Thursday, January 29, 2015

6 Home Projects That Are Easier Than You Think

It never fails that the weekend DIY projects you expect to be a breeze end up costing you hours of frustration and disillusion and broken nails. (Remember that time you set aside some time to hang those IKEA shelves only to find out that your walls were actually made of brick?) Meanwhile, the jobs you decide to hire out almost always end up being the ones you could have totally tackled on your own.

What's done is done, but we'd like to help manage your expectations down the road. To do so, we asked "This Old House" host, Kevin O’Connor, just how difficult some common home improvement projects really are, and when it's time to forgo the heroics and make a call instead. Here's what he had to say:
Installing A New Faucet
kitchen faucet
Photo: Getty
This is an easy fix because an old faucet and a new faucet both probably attached to your sink in the same way. The physical attachment happens under the sink with a nut onto a threaded end. This hasn’t changed much in 70 years. Next, there are usually one to three holes in the sink top to receive the faucet and the hot and cold handles. When you buy a new faucet try to get one that uses the same number of holes with the same distance between them. Your sink has three holes but the shiny new faucet only uses one? No problem, most replacement faucets come with a flange that will cover all three.

WATCH: How to Replace an Old Faucet

Re-Caulking A Bathroom
First, let’s get our materials straight because caulking is often confused with grout and they are two different things with two different fixes. Caulking is flexible and it goes around the perimeter of the tiled surface and makes the connection between the tile and the tub, or the wall, or a counter top. Grout is hard, and it goes between individual pieces of tile.

Because it’s designed to stay flexible, caulking is easier to remove. Often times it can be pulled out in long stringy strips like old gum from the sole of your shoe. If that doesn’t work you can dig it out with a small pointed object, (plastic is preferred over metal) and they sell plenty of $5 devices for just this purpose.

They also sell plenty of chemicals that will help with the job. Once the old caulk is removed, clean the surface, let it dry, and reapply. It takes a steady hand to get the new bead of caulk smooth so practice first and have a damp cloth standing by to wipe away any mistakes.

Replacing Light Fixtures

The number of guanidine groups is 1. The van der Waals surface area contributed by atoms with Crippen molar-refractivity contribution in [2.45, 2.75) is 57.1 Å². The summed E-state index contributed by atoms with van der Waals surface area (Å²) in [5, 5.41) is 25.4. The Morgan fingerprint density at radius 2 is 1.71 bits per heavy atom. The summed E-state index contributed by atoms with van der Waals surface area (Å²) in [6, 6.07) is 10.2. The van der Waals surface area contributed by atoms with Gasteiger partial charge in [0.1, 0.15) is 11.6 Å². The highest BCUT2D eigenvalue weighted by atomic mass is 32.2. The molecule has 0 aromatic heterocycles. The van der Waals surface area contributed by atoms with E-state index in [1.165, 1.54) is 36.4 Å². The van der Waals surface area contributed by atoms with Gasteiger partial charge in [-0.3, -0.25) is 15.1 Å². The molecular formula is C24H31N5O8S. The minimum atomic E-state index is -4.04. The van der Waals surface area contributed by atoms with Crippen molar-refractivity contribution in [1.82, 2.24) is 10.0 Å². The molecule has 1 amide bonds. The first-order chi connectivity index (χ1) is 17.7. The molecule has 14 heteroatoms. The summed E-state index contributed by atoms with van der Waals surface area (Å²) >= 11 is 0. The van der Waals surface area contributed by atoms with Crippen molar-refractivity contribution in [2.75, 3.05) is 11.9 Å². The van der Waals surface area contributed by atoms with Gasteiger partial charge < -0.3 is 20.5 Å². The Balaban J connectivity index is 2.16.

changing light bulb
Photo: Getty
Scared of electricity? Good, you should be. But if you turn off the power, then you’re in control and there is nothing to fear. The key to replacing a light fixture is reverse engineering. Ceiling fixtures, for example, aren’t attached to the ceiling but rather are attached to the ceiling electrical box, and that stays behind, ready to receive your new fixture. Once the old fixture is unscrewed, take a picture of how it’s wired (black to black, white to white wire, that sort of thing) and then disconnect those and remove it completely. The new fixture gets re-wired the same way as the old fixture (don’t forget the ground wire). Most fixtures have standard openings and threaded rods so fitting a new one into the old ceiling box should be a snap. Put it all back together and turn the power back on and you’ll know instantly if you did it right.

Two tips: buy a pencil-type electrical meter, it will always tell you if a wire is live or not. And second, ceiling electrical boxes are rated for weight so if you’re replacing an old fixture that doesn’t weigh much with something heavier, like a ceiling fan, make sure it’s secured to an electrical box rated for the additional weight.

Molding And Trim: Adding Or Replacing
This is pretty easy, but it requires some tools. A decent miter saw is a huge help, if you don’t have one borrow or rent one. If you can’t do that, you might be able to limp along with hand tools.

Baseboards go along the bottom of your wall around the perimeter of your room. In most cases all you have to do is make a straight cut and get the length perfect. You’ve heard the saying measure twice, cut once? Well, I say measure twice, cut twice –- cut once a little long, dry fit it and then nibble it down a hair more until the length is perfect.

Crown molding is a bit more challenging, so if you throw in the towel here, no shame. If you keep going, then remember the trick to crown molding is to cut it “upside-down and backwards.” Crown molding has a detailed profile and when one profile meets another those details have to go together. So it’s important that you cut the 45-degree miter of two adjoining pieces the same way they lay on your wall and meet your ceiling. The trick is to lay the modeling on your miter saw “upside down and backwards” as if the base of your saw is the ceiling and the fence of your saw is the wall.
In either case, get yourself some extra trim, you’re going to need it.

Installing Hardwood Floors
install wood flooring